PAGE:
Pacific’s a really scary team. They’re athletic. They’re quick. They want to speed you up. Our advantage is our size. We also run the ball well, but we have to play our game and get the ball inside, which we did at Pacific … pound it inside to Jen (Hamson) and Morgan (Bailey). —BYU women's basketball coach Jeff Judkins
LAS VEGAS — Way back in early January, the BYU women’s basketball team lost at home to Pacific, 75-62. One month later, the Cougars exacted revenge against the Tigers on the road, 88-57.
The two teams meet in the rubber match Monday (3:30 p.m. MDT, BYUtv) in the West Coast Conference semifinals.
What was the difference in the first two games?
BYU 6-foot-7 center Jennifer Hamson, the WCC Player of the Year, broke her nose while seeking a rebound at the Marriott Center late in the second half and missed a crucial stretch against Pacific.
The Cougars were also without their other top post player, forward Morgan Bailey, in that game.
Both Hamson and Bailey played against the Tigers in Stockton, Calif., and BYU cruised to a dominating 31-point victory.
“Pacific’s a really scary team. They’re athletic. They’re quick. They want to speed you up,” said coach Jeff Judkins. “Our advantage is our size. We also run the ball well, but we have to play our game and get the ball inside, which we did at Pacific pound it inside to Jen and Morgan.”
Hamson is accustomed to being subjected to rough play by opponents.
“Jen knows (Pacific will) be physical with her,” Judkins said. “She knows they’ll try to double-team her. She’s done a good job of not letting that bother her. I think Morgan helps.”
Judkins, a former NBA player, affectionately compared Bailey to former Detroit Piston Rick Mahorn, who was known for his physical play.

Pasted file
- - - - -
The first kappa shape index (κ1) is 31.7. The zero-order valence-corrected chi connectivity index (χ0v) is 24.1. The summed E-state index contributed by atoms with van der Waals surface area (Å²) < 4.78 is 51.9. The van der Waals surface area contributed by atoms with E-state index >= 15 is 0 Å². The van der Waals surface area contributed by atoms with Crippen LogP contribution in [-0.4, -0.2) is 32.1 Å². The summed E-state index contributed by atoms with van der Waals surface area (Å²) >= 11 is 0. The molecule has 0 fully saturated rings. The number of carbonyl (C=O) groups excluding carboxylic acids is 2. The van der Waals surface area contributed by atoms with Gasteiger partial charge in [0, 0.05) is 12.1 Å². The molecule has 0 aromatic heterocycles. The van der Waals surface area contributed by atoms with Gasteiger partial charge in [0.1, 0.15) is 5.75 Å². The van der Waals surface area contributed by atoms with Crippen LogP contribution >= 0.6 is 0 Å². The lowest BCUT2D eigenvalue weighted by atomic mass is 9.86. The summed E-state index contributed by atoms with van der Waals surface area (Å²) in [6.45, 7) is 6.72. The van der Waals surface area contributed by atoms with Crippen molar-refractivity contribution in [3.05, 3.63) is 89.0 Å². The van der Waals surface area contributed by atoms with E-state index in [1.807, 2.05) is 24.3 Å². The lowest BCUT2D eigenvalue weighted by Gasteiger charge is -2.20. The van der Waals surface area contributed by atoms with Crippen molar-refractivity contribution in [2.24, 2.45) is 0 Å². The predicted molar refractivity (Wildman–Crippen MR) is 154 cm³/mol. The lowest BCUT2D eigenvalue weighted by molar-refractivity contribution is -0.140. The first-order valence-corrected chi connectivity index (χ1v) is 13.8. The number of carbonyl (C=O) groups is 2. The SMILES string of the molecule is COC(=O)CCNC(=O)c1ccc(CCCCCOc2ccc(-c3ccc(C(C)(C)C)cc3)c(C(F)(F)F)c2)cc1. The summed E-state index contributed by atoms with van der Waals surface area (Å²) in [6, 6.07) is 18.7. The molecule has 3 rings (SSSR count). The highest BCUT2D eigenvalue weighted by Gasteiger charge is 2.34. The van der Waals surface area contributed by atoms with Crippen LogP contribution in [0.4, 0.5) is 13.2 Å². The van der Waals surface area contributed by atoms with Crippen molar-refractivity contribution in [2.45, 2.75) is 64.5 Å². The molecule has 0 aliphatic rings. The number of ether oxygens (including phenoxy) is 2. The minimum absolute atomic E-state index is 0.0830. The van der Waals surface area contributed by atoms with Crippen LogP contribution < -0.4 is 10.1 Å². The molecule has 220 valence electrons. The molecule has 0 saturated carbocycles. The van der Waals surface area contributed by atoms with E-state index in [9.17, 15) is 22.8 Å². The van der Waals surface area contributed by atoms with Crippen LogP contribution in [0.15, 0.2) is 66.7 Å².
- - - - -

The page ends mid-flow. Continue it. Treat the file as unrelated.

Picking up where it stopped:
The Cougars (25-5), the tournament's No. 2 seed, have won nine consecutive games and the No. 3 Tigers (18-11) have won seven of their last eight games.
The way Judkins sees it, BYU and Pacific have been on a collision course throughout the regular season.2 comments on this story
“They’re playing with a lot of confidence,” Judkins said of the Tigers. “It’s going to be a great game. I think both of us knew this would happen after we played them up there, that we would be meeting again. Hopefully we can come out on top like we did at their place.”
Pacific is led by guard KiKi Moore, who averages 15.7 points per game. Moore earned first-team All-WCC honors and poured in a game-high 28 points against Portland in Friday’s quarterfinals. Center Kendall Kenyon averages 16.5 points and 10.5 rebounds per game.
“Their point guard is really good. We’ve got to do a good job on her and not let her get to the basket,” Judkins said. “Jen helps a lot with that because of her presence in the paint.”
The winner of Monday's semifinal meets the winner of Gonzaga and St. Mary's in the tournament championship game Tuesday.